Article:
Post-natal depression made me feel like a failure
Siobhan O'Neill White used the internet to overcome her illness
Published 22/04/2010 | 05:00
'I think its time for an anti-depressant", my GP said, as I promptly burst into tears. I was shocked, certainly adjusting to motherhood was difficult, but was I depressed?
He reminded me this was my third visit in two months. Each time crying over what I felt were my failings as a mother.
As I composed myself, he chastised that I had plenty to be grateful for. He had patients trying to conceive and suggested I be thankful for my baby. Mortified and shamed, I shuffled out of his office, clutching the prescription.
Now I was dealing with depression and guilt. How could he suggest I was ungrateful? I adored my baby and felt blessed to be his mother but admittedly, motherhood was challenging me. Personally I did not know anyone with post-natal depression (PND) and I wondered if I really had it or if I was just struggling to establish a routine?
According to support organisation Aware, surveys show PND affects about 15pc of women. The condition generally starts within six weeks of giving birth and lasts about three months.
PND was not discussed much at the ante-natal classes I attended and I was unprepared. I could not understand why I felt so low. I thought I had done everything right. I read the books, attended classes, and prepared for my birth with yoga and breathing exercises. I was ready and excited to meet my baby; confident that I would be a competent mother and my baby would cause me no bother.
What I did not bet on was a difficult birth where my baby would be pulled out with the use of forceps and a vacuum. I did not consider feeding problems that would have us back in hospital during his first week. I never contemplated the weariness of constantly, obsessively worrying about him. I never imagined my baby would not sleep through the night until he was almost one and some days I would be so exhausted, I would not leave the house.
None of this was on my radar when pregnant, so when it happened afterwards, it was an almighty shock. I felt alone but worse than that, embarrassed. I did not want to talk about how I felt with anyone, except my GP. My husband knew I was having problems but I did not even want to talk with him.
I felt like a failure, a mess. I was disappointed in my experience of motherhood -- but I thought this was taboo.
I did not have the confidence to talk to my family and friends or find a counsellor. I felt my problems unworthy of a professional's help and worried they would tell me to get a grip, be more grateful and think about the people who cannot have children.
I did not know where to turn so I started with Google, which led me to some parenting websites where I started chatting online. It was a relief to know I was not the only mum feeling this way.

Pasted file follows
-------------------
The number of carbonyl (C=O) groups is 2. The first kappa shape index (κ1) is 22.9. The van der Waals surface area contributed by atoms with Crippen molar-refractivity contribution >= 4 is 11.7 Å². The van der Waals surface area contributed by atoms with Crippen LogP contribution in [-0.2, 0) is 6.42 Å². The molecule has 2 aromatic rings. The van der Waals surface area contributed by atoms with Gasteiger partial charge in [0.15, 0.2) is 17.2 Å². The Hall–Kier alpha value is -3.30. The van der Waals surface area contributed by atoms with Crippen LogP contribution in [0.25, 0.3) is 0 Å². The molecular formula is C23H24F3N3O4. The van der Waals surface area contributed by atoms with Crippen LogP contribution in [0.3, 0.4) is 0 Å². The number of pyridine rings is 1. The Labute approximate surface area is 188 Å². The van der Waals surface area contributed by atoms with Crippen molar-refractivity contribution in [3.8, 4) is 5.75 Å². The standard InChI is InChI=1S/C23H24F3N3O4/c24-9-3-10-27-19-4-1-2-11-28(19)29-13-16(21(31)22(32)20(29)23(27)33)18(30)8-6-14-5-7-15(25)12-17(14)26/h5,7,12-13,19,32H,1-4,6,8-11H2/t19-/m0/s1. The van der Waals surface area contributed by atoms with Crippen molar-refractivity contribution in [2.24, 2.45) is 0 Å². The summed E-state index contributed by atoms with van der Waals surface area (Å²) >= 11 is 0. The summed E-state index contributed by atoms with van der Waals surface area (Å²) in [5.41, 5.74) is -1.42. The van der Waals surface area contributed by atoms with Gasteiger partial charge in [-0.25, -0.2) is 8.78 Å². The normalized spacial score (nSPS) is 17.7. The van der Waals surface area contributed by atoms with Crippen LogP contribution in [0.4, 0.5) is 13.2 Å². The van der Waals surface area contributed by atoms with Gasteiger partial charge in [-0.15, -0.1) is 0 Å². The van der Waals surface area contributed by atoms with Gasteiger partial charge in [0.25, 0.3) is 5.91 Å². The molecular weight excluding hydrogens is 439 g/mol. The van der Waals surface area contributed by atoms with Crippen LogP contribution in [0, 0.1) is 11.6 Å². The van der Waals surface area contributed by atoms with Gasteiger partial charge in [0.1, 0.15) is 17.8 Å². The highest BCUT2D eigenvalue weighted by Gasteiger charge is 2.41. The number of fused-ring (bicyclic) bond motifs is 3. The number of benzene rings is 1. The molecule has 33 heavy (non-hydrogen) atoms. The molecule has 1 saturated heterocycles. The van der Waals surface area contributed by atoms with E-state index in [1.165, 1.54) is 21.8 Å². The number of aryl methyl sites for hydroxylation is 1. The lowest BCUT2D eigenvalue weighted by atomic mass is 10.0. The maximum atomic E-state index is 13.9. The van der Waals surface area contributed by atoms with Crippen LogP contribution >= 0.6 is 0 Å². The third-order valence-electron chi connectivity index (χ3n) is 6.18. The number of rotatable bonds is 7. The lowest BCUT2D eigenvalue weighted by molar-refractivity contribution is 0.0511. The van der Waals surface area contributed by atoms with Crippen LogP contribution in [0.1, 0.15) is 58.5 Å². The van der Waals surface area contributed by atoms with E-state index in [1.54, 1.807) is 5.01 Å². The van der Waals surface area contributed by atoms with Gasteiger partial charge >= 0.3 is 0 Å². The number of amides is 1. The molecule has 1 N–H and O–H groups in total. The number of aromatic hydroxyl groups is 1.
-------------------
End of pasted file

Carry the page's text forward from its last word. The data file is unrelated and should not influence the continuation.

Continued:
I started to come up with a plan to make our life better. We were living far away from our parents and none of our friends had babies, so we decided to move closer to our families for support. Luckily, we were able to move, which meant we had family close by to babysit. This allowed us to go out together; which we had not done since baby came along. We started with trips to the cinema and worked our way up to dinner and drinks.
The next thing I needed was interaction and activities with other parents. I had gone from high flier with a fabulous job to stay-at-home mum through a forced redundancy. I needed to get out and talk to other adults -- not be stuck in with baby all day. I logged on to Irish parenting website www.mumstown.ie which provides a breakdown per county of events for parents.
I started off chatting online with parents in my area and within a few months I was attending parent-and-baby swims, coffee mornings and play groups with baby.
Also, without baby, I was training for the mini marathon with other mums and enjoying book clubs, cocktails and shopping nights out. It connected me with adults for the first time since work and was my lifeline.
I discovered there was so much under the surface with these mums. Some stayed at home; some had careers and were juggling work/home life.
However, we had in common that we all faced struggles. Through Mumstown we could talk, share our experiences and offer each other support and advice. It was marvellous to get that kind of support and I still rely on it now.
I also discovered other mums suffering with post-natal depression and was astonished to learn so many were taking anti-depressants. While drugs can work initially, lots of the mums were coming off them -- and with a dedicated section on the site for chatting about depression, we could lean on each other to help us through the hard days.
Through my experience, I learned that a healthy body and state of mind is best for me. Now I try my best to eat well, sleep enough, get a good amount of exercise and fresh air and spend time alone when I can.
I realised mums are not superwomen; we all face challenges and have days when we feel we cannot cope but it is normal to feel that way. Just talking to someone when you do is the first step to taking control and working towards a solution.
As for my son, he is now a strapping young boy, happy, bright and full of energy. Despite how I felt after his birth, I never felt disappointment towards him. I remember watching him sleep, amazed by and thankful for him. When I was struggling, I knew it was not his fault; it was because of the unexpected changes to my life.
Now, six years on, we are great friends. He excitedly tells me all about his day after school, we make up funny stories at bedtime and he lets me kiss him goodnight. I cherish these moments while I can -- before he turns into a teenager and possibly does not want to know me anymore!